The Robertson Scholars Program recently sparked questions by announcing the resignation of Executive Director Woody Coley. Coley stepped down earlier this month after only a year in the position. This decision follows the resignation of several other staff members.
The program was created in 2000 by longtime benefactor Julian Robertson, who sought to increase collaboration between Duke and the University of North Carolina at Chapel Hill. The recent turmoil within the program has called into question its direction and vision. It is not clear where the fault lies in Coley’s resignation, but the program deserves more stability. When selecting for the next executive director, Robertson and remaining administrators need to select a leader who will not only represent the program’s values but also be in the position for the long haul.
In recent years, the scholarship has distanced itself from the two universities. The Universities Coordinating Committees—a group comprised of administrators from Duke and UNC—has had significantly less input in the program’s development. Robertson has a significant influence on his initiative compared to the founders of other merit scholarships at the University: all employees of the program are hired by and work directly for him, rather than coming under the umbrella of Duke’s Office of Undergraduate Scholars and Fellows, which has no counterpart in Chapel Hill. The program’s governance structure also shifted to greater independence from the respective universities when it adopted a separate board of directors. In touching back with its initial mission, the program should work to foster more connection and oversight from the two campuses.
This past admissions cycle, the program saw a record number of students accept their offers, but, in the long run, turnover in the administrative staff will have on the very core of the program, its students. Although more than $200,000 over four years is a huge asset when selecting colleges, prospective students are signing up for more than just the monetary value. The program should be an empowering opportunity for students to make their own education, rather just a monetary award. As Duke’s acceptance rate approaches single digits, it enters a new battlefield with highly competitive institutions, including the Ivy League. The program must maintain its prestige and reputation if it hopes to attract the applicants who may have also been offered other options with equally hefty financial packages.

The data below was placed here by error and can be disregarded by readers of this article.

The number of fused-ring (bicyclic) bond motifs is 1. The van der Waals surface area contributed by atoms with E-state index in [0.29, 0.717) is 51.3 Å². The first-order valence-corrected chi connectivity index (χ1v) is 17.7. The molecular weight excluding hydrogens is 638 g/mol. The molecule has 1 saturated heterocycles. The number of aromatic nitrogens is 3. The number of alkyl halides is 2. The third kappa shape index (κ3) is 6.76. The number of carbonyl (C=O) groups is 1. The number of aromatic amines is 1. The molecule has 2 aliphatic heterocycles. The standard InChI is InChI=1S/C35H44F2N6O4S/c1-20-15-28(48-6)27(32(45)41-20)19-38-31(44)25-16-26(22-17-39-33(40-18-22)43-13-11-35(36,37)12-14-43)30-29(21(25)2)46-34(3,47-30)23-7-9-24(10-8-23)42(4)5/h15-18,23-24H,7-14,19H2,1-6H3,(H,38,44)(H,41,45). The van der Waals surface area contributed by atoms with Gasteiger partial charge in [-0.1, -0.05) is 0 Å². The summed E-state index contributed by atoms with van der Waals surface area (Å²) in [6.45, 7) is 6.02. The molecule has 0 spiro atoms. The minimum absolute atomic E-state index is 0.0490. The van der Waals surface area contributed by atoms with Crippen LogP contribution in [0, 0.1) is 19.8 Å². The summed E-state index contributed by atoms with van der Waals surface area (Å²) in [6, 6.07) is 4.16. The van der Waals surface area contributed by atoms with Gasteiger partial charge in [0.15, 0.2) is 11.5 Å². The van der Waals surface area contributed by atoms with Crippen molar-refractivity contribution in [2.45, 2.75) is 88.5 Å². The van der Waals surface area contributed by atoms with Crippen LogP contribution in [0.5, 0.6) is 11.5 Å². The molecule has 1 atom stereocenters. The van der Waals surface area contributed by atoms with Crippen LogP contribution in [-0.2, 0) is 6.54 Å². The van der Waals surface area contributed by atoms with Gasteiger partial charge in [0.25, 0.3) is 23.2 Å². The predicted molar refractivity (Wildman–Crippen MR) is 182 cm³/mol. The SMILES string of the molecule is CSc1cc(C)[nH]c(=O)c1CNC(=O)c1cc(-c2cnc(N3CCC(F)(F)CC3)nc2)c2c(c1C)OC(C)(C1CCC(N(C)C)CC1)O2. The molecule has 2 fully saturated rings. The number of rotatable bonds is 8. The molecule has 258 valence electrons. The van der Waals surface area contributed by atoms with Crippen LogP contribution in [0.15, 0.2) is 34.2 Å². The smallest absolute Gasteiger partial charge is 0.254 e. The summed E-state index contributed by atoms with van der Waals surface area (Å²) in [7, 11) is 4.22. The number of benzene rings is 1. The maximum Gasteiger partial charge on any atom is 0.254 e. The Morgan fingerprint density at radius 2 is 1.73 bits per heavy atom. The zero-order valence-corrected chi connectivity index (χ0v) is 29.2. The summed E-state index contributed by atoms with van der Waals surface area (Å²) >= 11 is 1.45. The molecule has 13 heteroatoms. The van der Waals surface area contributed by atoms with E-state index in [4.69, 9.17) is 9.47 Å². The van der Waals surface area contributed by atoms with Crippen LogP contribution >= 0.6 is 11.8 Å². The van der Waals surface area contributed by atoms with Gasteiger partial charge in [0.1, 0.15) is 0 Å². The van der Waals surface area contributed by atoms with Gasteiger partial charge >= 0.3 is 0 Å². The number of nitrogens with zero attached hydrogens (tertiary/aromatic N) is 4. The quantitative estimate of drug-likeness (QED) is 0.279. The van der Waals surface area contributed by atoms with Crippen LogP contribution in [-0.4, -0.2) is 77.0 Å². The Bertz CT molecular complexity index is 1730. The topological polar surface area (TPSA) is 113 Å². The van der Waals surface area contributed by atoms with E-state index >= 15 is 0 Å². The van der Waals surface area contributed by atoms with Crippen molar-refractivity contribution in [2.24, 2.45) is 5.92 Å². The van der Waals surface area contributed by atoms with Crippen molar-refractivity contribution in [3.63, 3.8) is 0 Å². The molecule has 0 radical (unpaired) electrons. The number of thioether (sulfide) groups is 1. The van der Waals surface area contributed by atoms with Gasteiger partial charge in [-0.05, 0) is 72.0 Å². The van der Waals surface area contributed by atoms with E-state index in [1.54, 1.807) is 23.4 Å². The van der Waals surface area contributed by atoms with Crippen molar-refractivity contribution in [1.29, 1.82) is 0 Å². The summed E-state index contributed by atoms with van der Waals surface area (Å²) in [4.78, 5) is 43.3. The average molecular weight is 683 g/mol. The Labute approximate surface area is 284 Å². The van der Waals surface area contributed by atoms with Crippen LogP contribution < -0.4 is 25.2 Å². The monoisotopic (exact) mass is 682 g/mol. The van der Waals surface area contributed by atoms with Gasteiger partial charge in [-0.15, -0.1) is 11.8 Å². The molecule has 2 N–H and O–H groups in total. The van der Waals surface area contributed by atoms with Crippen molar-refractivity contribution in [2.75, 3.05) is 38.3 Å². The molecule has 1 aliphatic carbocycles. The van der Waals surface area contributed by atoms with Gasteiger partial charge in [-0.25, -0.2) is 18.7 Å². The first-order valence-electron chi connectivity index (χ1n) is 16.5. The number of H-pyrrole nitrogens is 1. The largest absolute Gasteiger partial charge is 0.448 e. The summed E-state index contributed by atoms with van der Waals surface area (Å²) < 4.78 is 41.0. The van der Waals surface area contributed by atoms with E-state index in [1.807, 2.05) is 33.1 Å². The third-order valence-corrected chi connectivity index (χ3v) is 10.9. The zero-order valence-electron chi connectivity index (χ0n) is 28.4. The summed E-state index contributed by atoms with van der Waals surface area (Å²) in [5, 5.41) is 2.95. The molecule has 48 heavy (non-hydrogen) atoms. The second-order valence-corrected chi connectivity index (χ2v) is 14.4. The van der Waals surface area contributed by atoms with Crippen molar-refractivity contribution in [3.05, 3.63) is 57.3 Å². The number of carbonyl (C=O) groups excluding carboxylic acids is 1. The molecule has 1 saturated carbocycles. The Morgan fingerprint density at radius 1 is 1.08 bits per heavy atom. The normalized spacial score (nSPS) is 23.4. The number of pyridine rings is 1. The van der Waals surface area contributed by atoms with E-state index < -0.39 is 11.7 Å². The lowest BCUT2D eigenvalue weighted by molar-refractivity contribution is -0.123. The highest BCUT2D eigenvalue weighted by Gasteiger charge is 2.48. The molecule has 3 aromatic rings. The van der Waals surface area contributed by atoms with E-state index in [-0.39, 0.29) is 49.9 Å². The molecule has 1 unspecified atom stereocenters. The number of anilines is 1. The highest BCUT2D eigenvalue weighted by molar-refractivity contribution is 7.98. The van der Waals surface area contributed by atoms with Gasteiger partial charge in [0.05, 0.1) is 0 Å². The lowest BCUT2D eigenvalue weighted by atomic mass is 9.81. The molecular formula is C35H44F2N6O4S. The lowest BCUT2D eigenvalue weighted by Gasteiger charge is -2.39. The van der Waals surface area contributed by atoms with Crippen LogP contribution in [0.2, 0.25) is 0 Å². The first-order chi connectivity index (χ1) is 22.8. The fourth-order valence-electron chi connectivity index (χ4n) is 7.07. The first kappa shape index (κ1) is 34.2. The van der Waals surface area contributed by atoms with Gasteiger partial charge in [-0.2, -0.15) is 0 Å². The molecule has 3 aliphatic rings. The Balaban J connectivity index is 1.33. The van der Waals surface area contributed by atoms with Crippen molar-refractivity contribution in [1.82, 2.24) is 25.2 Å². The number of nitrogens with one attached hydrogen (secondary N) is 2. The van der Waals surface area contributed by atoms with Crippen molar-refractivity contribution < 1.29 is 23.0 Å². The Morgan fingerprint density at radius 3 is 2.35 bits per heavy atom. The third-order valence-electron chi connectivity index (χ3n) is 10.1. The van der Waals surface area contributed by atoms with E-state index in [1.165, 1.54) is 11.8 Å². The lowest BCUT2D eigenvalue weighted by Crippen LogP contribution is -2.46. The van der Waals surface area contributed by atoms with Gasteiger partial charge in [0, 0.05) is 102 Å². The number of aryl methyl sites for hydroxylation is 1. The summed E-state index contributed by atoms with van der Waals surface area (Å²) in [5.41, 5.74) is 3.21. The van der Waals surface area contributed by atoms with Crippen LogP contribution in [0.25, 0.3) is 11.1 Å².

The impact of the recent fallout on students and applicants is still unclear. The scholarship just went through its most successful recruitment year—attributed in part to the efforts of Coley—but if the program fails to act, such inaction will impact the reputation, and in turn, the yield of the program. A scholarship program keen on nurturing leaders currently has no permanent leader. In other words, it currently does not have an individual to lead the charge in fostering the program’s long-term development and growth, a fact that will push away students eager to find an institution in line with their hopes for their future.
Despite the lack of an immediate impact on yield of offers, program administrators need to re-evaluate its direction and values and align them with its original goal and mission to maintain the program’s reputation.
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